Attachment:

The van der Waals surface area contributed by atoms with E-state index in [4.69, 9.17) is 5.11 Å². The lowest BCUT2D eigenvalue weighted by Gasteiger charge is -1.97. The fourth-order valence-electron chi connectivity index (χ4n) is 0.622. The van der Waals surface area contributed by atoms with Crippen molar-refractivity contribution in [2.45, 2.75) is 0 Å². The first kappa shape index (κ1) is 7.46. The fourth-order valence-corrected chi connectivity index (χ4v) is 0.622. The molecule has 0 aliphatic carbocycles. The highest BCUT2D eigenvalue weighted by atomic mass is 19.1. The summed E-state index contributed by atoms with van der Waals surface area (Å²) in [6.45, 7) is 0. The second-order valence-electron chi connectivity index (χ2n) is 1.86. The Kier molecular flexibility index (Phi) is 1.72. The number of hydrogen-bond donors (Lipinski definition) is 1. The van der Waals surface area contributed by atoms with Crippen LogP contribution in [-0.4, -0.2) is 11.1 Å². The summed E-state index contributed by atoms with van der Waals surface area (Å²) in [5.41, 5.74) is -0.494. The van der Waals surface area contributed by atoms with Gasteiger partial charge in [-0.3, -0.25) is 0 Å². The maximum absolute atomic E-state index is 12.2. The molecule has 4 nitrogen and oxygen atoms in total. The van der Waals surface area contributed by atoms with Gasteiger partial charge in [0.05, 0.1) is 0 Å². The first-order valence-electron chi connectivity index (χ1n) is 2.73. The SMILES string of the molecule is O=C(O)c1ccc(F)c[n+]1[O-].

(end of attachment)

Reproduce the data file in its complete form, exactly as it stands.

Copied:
The van der Waals surface area contributed by atoms with E-state index in [4.69, 9.17) is 5.11 Å². The lowest BCUT2D eigenvalue weighted by Gasteiger charge is -1.97. The fourth-order valence-electron chi connectivity index (χ4n) is 0.622. The van der Waals surface area contributed by atoms with Crippen molar-refractivity contribution in [2.45, 2.75) is 0 Å². The first kappa shape index (κ1) is 7.46. The fourth-order valence-corrected chi connectivity index (χ4v) is 0.622. The molecule has 0 aliphatic carbocycles. The highest BCUT2D eigenvalue weighted by atomic mass is 19.1. The summed E-state index contributed by atoms with van der Waals surface area (Å²) in [6.45, 7) is 0. The second-order valence-electron chi connectivity index (χ2n) is 1.86. The Kier molecular flexibility index (Phi) is 1.72. The number of hydrogen-bond donors (Lipinski definition) is 1. The van der Waals surface area contributed by atoms with Crippen LogP contribution in [-0.4, -0.2) is 11.1 Å². The summed E-state index contributed by atoms with van der Waals surface area (Å²) in [5.41, 5.74) is -0.494. The van der Waals surface area contributed by atoms with Gasteiger partial charge in [-0.3, -0.25) is 0 Å². The maximum absolute atomic E-state index is 12.2. The molecule has 4 nitrogen and oxygen atoms in total. The van der Waals surface area contributed by atoms with Gasteiger partial charge in [0.05, 0.1) is 0 Å². The first-order valence-electron chi connectivity index (χ1n) is 2.73. The SMILES string of the molecule is O=C(O)c1ccc(F)c[n+]1[O-].